How Does Creativity Work?

5 min read  |  July 02, 2019  | 
Disponible en Español |

Everybody knows that one person whose creativity comes up with an ingenious solution for an office problem every time. Or the PTA parent-artist who can whip together a clever backdrop for the third-grade play. Or the writer who pens a novel that is as fantastical as it is entertaining.

Who wouldn’t want to be inventive like that?

As researchers use relatively new tools, such as the functional MRI, to figure out how our brains work, the scientific community is uncovering what makes for creative thought — and the ways we can train ourselves to be better at it.

“Creative inspiration can come in different ways and at different times,” says Dr. Felicia Gould, a clinical neuropsychologist with the University of Miami Health System. “But we do know that some people tend to be more creative than others.”

But, questions remain:

How much of creativity is innate and how much of it can be learned through practice and education?

And what comes first, natural ability or middling skill perfected by years of practice?

Creativity requires both nature and nurture, Dr. Gould says.  “But we just don’t know if you’re born with it or partially born with some of it and then over time you strengthen those muscles,” she adds. “It’s the classic chicken and egg question.”

The expression of creativity is both complex and complicated, certainly nothing like that old belief that people were either left brain or right brain, artistic or logical. With the advent of MRI scanning in the 1990s, scientists now know that imagination uses the “whole brain.” What’s more, creativity happens in the corpus callosum, which connects the left and right hemispheres, and requires the use of different network pathways.

“In specific people doing specific tasks, they’re using more of their [brain] regions. Their networks are firing more,” Dr. Gould says.

Brain function as it pertains to creativity: Here’s what the research tells us.

One, just published in the Journal of Personality and Social Psychology, found that people with creative expertise — that is, visual artists, writers and actors/directors who had won prestigious awards — exhibit better distal imagination, which is the ability to imagine situations far beyond the present. They did so by using a different neural system, the dorsomedial subsystem of the default network.

On the other hand, when creatives and the control group were involved in imagining near-future, or proximal, situations, both groups used the medial prefrontal cortex equally.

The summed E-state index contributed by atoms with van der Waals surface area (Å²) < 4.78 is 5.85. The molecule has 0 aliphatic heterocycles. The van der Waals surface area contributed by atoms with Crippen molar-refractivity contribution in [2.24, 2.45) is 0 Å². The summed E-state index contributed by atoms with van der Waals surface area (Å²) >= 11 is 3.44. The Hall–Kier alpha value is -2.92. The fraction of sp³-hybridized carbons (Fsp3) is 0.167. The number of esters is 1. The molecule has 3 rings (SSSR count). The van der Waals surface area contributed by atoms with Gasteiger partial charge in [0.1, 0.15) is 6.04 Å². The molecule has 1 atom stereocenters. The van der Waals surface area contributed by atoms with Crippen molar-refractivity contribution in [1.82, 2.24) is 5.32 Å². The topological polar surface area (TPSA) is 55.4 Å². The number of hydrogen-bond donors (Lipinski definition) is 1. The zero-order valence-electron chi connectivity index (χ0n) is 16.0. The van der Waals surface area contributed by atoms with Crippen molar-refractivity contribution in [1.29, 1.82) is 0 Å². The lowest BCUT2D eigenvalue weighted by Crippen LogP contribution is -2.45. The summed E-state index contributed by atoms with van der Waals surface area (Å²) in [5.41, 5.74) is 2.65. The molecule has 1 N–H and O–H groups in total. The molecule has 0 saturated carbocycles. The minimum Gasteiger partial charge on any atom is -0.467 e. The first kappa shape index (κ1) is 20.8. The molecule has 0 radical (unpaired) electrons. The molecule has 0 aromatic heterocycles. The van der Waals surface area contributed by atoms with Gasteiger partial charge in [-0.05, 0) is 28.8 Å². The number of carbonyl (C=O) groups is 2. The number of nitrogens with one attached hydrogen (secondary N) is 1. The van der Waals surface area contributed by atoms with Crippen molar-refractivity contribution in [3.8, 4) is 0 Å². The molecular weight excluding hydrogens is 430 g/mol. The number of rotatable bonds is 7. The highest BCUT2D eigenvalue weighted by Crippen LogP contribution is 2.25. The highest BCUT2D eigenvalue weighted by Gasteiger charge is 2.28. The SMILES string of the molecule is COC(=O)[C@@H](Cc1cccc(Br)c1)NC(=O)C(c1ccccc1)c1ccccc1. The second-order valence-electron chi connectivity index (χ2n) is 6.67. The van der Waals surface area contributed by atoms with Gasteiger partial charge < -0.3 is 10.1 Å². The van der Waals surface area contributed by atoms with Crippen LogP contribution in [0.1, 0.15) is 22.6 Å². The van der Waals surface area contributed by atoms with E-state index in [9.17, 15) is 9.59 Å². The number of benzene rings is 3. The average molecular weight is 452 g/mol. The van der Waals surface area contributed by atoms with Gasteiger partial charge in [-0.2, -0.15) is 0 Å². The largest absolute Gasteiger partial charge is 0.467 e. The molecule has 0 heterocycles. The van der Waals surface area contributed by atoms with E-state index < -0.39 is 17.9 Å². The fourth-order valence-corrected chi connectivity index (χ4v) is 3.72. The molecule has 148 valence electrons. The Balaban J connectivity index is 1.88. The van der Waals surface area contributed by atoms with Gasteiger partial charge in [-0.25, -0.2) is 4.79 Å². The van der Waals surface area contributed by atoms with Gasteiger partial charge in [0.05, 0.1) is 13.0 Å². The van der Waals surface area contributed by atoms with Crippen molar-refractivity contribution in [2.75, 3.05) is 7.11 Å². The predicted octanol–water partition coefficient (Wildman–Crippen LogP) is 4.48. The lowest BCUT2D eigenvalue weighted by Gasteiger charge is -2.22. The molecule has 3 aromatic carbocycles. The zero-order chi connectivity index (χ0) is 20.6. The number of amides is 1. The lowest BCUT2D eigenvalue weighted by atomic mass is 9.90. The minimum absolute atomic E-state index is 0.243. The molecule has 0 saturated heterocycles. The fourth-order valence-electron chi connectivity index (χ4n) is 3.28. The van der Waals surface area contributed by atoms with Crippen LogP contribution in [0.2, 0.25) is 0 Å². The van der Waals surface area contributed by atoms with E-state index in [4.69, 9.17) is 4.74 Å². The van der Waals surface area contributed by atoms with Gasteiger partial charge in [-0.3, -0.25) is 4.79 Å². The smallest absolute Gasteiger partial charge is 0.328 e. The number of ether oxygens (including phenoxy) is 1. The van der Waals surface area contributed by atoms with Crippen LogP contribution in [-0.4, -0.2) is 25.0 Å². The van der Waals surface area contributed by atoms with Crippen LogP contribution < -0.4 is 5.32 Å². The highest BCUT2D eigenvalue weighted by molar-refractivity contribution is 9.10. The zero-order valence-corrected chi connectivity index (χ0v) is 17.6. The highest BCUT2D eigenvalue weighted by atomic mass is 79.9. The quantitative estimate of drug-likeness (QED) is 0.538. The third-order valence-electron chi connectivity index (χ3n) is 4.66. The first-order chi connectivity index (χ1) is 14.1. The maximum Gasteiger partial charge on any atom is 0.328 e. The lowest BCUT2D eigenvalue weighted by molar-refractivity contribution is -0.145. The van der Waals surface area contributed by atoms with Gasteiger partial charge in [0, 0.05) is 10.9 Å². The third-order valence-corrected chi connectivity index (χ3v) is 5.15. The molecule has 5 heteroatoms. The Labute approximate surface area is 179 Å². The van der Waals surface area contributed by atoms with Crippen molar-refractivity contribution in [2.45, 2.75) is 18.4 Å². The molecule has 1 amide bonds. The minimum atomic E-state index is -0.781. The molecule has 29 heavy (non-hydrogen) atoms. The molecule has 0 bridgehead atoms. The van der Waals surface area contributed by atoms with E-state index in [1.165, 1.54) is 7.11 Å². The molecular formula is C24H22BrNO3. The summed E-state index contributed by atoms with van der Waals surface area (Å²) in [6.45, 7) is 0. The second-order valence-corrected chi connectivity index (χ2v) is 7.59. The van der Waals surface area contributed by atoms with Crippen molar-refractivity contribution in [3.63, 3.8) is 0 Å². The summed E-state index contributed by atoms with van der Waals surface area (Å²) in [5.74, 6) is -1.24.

It suggests that the hardwiring of the brain [of these creative professionals] may be different.

Felicia Gould, M.D.

But because researchers don’t have a developmental history of this specific brain function, they cannot answer if this group has always used this neural system to a greater extent or if they increased their ability to access it over time and through practice.

Another study, published last year in the Proceedings of the National Academy of Sciences, also found a particular pattern of brain connectivity correlated with creative responses. Experts prompted people to invent unusual uses for everyday objects. Their brain scans showed that three different subnetworks — the default mode network, the salience network and the executive control network — seem to influence creative thought. (Default mode network is used in mind-wandering and spontaneous thinking, salience network sorts through the information that default mode produces, and the executive control network helps maintain your focus.)

The most creative people can use these brain networks simultaneously — an unusual trait since these networks typically don’t work together. In fact, researchers were able to predict how original subjects’ ideas were by measuring the strength of connections in these people’s brain networks.

The average person may never reach the imagination of a Picasso or the vision of an Einstein.

As Dr. Gould says, the brains of people who are highly creative demonstrate that “even at the resting stage, their brains are more active in this region and they display greater functional connectivity” between hemispheres and brain regions that may not be directly or otherwise connected. But she’s quick to point out that you can make the best of what you have.

Let's get creative graphic
  • Try something new and different. Same old same old will only make your brain complacent. You can change something as simple as your route home or you can aim for something at a higher level. “If you do crosswords, try something more tactile and spatial or something that involves coordinated movement,” Dr. Gould suggests. “This can help with interconnectivity.”
  • Get moving. Physical exercise increases the volume of brain regions that are essential to creativity.
  • Challenge yourself. This trains and strengthens your brain.
  • Be curious. Never stop learning. Exposing yourself to new subjects can help in making connections across disciplines. Sometimes seemingly unrelated ideas can transform your work.
  • Daydream. While this might’ve been frowned upon at school, allowing your mind to wander around a particular topic can help you come up with a variety of ideas.
  • Enjoy yourself while focusing on different endeavors. As Dr. Gould puts it, “Yes, we can do more, but it has to be something you want to continue to do. “

Ana Veciana author
Ana Veciana-Suarez, Guest Columnist Ana is a regular contributor to the University of Miami Health System. She is a renowned journalist and author, who has worked at The Miami Herald, The Miami News, and The Palm Beach Post. Visit her website at or follow @AnaVeciana on Twitter.

Tags: brain connectivity, brain function, creativity, Dr. Felicia Gould, neurology

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